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Understanding the current civil war in the Congo requires an examination of how the Congo's identity has been imagined over time. Imagining the Congo historicizes and contextualizes the constructions of the Congo's identity in order to analyze the political implications of that identity, looking in detail at four historical periods in which the identity of the Congo was contested, with numerous forces attempting to produce and attach meanings to its territory and people. Dunn looks specifically at how what he calls 'imaginings' of the Congo have allowed the current state of affairs there to develop, but he also looks at the broader conceptual question of how the concept of identity has developed and become important in recent international relations scholarship.



The History of Congo

The History of Congo Author Ch. Didier Gondola
ISBN-10 0313316961
Release 2002
Pages 215
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Gondola offers concise account of one of Africa's most mineral-rich and strife-torn countries.



The Congo cables

The Congo cables Author Madeleine G. Kalb
ISBN-10 UOM:39015038917426
Release 1982
Pages 466
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Examines how the Eisenhower and Kennedy administrations manipulated the 1960-1963 Congo crises and countered Soviet influence on Lumumba, Tshombe, and Mobotu



The Tragic State of the Congo

The Tragic State of the Congo Author Jeanne M. Haskin
ISBN-10 9780875864181
Release 2005
Pages 228
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The Congo is rich in minerals and agricultural potential. What keeps it from emerging as a viable, even prosperous, state? During four centuries of the slave trade, the Portuguese alone claimed over 13.25 million lives. Then, King Leopold II of Belgium to.



Africa s World War

Africa s World War Author Gerard Prunier
ISBN-10 0199705836
Release 2008-12-31
Pages 576
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The Rwandan genocide sparked a horrific bloodbath that swept across sub-Saharan Africa, ultimately leading to the deaths of some four million people. In this extraordinary history of the recent wars in Central Africa, Gerard Prunier offers a gripping account of how one grisly episode laid the groundwork for a sweeping and disastrous upheaval. Prunier vividly describes the grisly aftermath of the Rwandan genocide, when some two million refugees--a third of Rwanda's population--fled to exile in Zaire in 1996. The new Rwandan regime then crossed into Zaire and attacked the refugees, slaughtering upwards of 400,000 people. The Rwandan forces then turned on Zaire's despotic President Mobutu and, with the help of a number of allied African countries, overthrew him. But as Prunier shows, the collapse of the Mobutu regime and the ascension of the corrupt and erratic Laurent-D?sir? Kabila created a power vacuum that drew Rwanda, Uganda, Angola, Zimbabwe, Sudan, and other African nations into an extended and chaotic war. The heart of the book documents how the whole core of the African continent became engulfed in an intractible and bloody conflict after 1998, a devastating war that only wound down following the assassination of Kabila in 2001. Prunier not only captures all this in his riveting narrative, but he also indicts the international community for its utter lack of interest in what was then the largest conflict in the world. Praise for the hardcover: "The most ambitious of several remarkable new books that reexamine the extraordinary tragedy of Congo and Central Africa since the Rwandan genocide of 1994." --New York Review of Books "One of the first books to lay bare the complex dynamic between Rwanda and Congo that has been driving this disaster." --Jeffrey Gettleman, New York Times Book Review "Lucid, meticulously researched and incisive, Prunier's will likely become the standard account of this under-reported tragedy." --Publishers Weekly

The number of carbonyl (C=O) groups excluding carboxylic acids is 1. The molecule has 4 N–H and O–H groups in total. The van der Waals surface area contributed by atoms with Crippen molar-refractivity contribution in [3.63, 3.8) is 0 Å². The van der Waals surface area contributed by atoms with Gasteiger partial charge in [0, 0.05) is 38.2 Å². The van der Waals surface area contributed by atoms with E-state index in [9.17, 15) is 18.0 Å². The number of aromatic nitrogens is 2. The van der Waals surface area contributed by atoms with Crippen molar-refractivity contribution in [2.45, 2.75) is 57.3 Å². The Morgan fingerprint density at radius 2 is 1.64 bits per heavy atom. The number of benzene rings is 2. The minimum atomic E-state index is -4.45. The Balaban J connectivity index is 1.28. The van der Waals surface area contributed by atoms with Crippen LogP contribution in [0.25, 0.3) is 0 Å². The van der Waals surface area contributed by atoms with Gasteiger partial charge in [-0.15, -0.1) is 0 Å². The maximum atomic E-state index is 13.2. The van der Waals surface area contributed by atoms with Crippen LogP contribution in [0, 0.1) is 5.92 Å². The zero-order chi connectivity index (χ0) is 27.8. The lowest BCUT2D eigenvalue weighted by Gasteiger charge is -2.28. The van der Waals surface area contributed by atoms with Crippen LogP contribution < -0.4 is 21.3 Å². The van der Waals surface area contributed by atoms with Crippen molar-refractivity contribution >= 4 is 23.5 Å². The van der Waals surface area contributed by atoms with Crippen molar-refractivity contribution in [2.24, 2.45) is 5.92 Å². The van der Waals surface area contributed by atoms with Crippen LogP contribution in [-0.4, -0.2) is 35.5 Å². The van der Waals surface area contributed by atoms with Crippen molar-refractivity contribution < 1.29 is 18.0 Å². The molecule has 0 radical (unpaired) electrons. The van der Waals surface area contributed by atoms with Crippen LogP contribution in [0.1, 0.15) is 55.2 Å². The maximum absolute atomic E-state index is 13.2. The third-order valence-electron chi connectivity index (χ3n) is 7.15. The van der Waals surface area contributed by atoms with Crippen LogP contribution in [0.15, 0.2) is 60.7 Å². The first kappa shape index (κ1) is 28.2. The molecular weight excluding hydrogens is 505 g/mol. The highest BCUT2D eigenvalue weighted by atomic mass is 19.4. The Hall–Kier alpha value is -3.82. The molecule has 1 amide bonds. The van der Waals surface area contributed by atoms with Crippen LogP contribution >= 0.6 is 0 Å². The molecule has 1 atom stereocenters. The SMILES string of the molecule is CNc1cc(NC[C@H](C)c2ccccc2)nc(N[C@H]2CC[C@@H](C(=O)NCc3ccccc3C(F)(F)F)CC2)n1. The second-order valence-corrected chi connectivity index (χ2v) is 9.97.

JFK

JFK Author Richard D. Mahoney
ISBN-10 UOM:39015038928621
Release 1983
Pages 338
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Reconstructs the role of John Kennedy in American foreign policy toward the African nations, following his career from 1951 through his presidency and documenting the momentous political and social events of the period



Postcolonial Subjectivities in Africa

Postcolonial Subjectivities in Africa Author Richard P. Werbner
ISBN-10 1856499553
Release 2002
Pages 244
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Contributors to this volume share an ambition to combine personal, political and existential dimensions in detailed evocations of the ambitions and vulnerabilities of contemporary Africans.